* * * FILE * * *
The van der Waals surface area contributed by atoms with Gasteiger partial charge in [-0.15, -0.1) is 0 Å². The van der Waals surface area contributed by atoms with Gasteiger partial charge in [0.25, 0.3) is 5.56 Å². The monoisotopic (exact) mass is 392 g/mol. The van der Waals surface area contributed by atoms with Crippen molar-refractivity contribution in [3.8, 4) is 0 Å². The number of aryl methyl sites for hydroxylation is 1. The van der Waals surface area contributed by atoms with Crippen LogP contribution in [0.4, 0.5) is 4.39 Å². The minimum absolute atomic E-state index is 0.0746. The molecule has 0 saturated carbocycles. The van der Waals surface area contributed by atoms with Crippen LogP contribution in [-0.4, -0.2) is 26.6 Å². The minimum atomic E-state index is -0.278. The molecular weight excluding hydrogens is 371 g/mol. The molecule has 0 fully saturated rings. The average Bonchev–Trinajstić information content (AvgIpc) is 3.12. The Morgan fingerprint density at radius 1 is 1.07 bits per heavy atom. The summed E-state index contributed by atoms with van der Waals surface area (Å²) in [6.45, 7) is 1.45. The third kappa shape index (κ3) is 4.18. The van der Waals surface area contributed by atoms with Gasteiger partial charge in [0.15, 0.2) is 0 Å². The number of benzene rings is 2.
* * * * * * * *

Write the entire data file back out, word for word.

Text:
The van der Waals surface area contributed by atoms with Gasteiger partial charge in [-0.15, -0.1) is 0 Å². The van der Waals surface area contributed by atoms with Gasteiger partial charge in [0.25, 0.3) is 5.56 Å². The monoisotopic (exact) mass is 392 g/mol. The van der Waals surface area contributed by atoms with Crippen molar-refractivity contribution in [3.8, 4) is 0 Å². The number of aryl methyl sites for hydroxylation is 1. The van der Waals surface area contributed by atoms with Crippen LogP contribution in [0.4, 0.5) is 4.39 Å². The minimum absolute atomic E-state index is 0.0746. The molecule has 0 saturated carbocycles. The van der Waals surface area contributed by atoms with Crippen LogP contribution in [-0.4, -0.2) is 26.6 Å². The minimum atomic E-state index is -0.278. The molecular weight excluding hydrogens is 371 g/mol. The molecule has 0 fully saturated rings. The average Bonchev–Trinajstić information content (AvgIpc) is 3.12. The Morgan fingerprint density at radius 1 is 1.07 bits per heavy atom. The summed E-state index contributed by atoms with van der Waals surface area (Å²) in [6.45, 7) is 1.45. The third kappa shape index (κ3) is 4.18. The van der Waals surface area contributed by atoms with Gasteiger partial charge in [0.15, 0.2) is 0 Å². The number of benzene rings is 2.